Star Parker

It is no accident that rhetoric about race has been ramping up at a time when racial politics can be the key determinant for control of the Senate this year.

At least three states – North Carolina, Louisiana, and Arkansas – are red states with vulnerable Democrat Senators up for re-election that have large black populations.

Can racism really be as rampant in America as all the current rhetoric implies?

A Google search for “racism” will produce a long list of articles from the most recent week’s news claiming racism on issue after issue of national concern.

We need to dig deeper and give more careful thought about whether racism is as pervasive as all the rhetoric seems to imply or whether other factors are driving the problems that continue to plague non-white communities. And if so, perhaps all the rhetoric about race we’re hearing reflects more Democratic political operations than realities of America.

In important ways, American attitudes on race have changed dramatically.

According to Gallup, in 1958 only 4 percent of Americans believed marriage between individuals of different races was acceptable. Today 87 percent say interracial marriage is okay.

A society, in which almost ninety percent of people believe it is just fine for individuals of different races to marry and have children together, can hardly be called a racist society.

And, of course, a black man today sits in the White House serving his second term as president.

Granted, in 2012 the Republican candidate, Romney won 61 percent of the white vote. But 39 percent of whites voted for the black, Democrat candidate.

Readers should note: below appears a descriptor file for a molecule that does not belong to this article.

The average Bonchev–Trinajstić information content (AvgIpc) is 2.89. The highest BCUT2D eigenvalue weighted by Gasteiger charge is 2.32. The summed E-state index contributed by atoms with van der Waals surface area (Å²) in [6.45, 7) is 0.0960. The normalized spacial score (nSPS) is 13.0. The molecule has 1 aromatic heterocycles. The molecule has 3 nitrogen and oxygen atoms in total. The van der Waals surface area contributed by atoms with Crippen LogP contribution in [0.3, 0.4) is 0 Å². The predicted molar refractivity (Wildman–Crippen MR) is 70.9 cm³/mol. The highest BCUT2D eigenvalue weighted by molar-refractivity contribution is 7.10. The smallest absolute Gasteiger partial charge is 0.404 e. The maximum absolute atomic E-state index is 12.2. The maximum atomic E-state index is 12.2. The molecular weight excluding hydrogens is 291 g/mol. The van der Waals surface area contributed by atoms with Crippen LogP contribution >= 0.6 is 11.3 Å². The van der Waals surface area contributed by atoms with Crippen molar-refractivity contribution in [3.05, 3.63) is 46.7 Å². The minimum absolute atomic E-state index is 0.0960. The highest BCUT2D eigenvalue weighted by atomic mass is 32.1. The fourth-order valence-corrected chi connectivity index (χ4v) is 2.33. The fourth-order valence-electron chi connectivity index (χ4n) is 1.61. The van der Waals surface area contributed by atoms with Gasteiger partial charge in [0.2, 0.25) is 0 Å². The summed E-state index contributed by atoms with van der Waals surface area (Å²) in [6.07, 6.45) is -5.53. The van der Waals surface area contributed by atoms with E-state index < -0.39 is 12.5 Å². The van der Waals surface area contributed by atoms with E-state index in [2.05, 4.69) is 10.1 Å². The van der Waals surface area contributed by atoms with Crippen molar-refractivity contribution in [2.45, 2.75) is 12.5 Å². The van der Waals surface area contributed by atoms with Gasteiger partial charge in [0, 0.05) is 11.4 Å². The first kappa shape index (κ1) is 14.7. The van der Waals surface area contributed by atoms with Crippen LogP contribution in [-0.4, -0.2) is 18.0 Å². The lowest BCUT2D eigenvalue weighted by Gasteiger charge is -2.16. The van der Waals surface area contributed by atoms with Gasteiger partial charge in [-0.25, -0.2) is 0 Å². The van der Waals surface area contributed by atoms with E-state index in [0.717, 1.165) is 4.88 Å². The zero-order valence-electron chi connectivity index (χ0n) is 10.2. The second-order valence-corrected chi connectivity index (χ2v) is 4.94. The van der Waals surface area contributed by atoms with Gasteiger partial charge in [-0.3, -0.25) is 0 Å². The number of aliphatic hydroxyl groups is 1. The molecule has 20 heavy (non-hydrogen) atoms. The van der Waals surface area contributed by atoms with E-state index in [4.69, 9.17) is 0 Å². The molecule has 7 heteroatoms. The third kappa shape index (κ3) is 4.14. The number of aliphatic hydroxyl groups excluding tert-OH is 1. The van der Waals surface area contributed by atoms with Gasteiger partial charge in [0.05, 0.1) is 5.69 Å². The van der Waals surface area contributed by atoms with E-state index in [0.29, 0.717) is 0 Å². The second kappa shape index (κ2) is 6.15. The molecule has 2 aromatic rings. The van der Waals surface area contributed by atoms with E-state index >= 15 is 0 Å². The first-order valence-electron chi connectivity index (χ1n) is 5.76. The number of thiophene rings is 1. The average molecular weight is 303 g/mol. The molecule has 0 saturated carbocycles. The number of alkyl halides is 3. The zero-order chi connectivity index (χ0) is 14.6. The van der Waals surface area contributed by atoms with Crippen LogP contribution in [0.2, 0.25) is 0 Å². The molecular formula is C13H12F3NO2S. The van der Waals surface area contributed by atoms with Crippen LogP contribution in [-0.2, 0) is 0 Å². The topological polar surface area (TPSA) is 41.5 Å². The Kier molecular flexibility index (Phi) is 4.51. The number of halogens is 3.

It turns out, as the Washington Post’s Chris Cillizza wrote last year, that in every presidential election since 1972, the average percentage white vote for the Democrat candidate was just about the same as what Obama got in in 2012 – around 39 percent.

So a real headline about election of our first black president was that race had hardly had any impact at all on voting patterns. The percentage of whites voting Republican was around the norm as was the percentage of whites voting for the Democrat. A black Democrat did not drive away white Democrats.

The Post’s Cillizza shows that the driving political reality of recent presidential elections has been the growing non-white percentage of the electorate and that most of these non-white Americans support Democrats.

In 1980 88 percent of the electorate was white compared to 72 percent in 2012.


Star Parker

Star Parker is founder and president of CURE, the Center for Urban Renewal and Education, a 501c3 think tank which explores and promotes market based public policy to fight poverty, as well as author of the newly revised Uncle Sam's Plantation: How Big Government Enslaves America's Poor and What We Can do About It.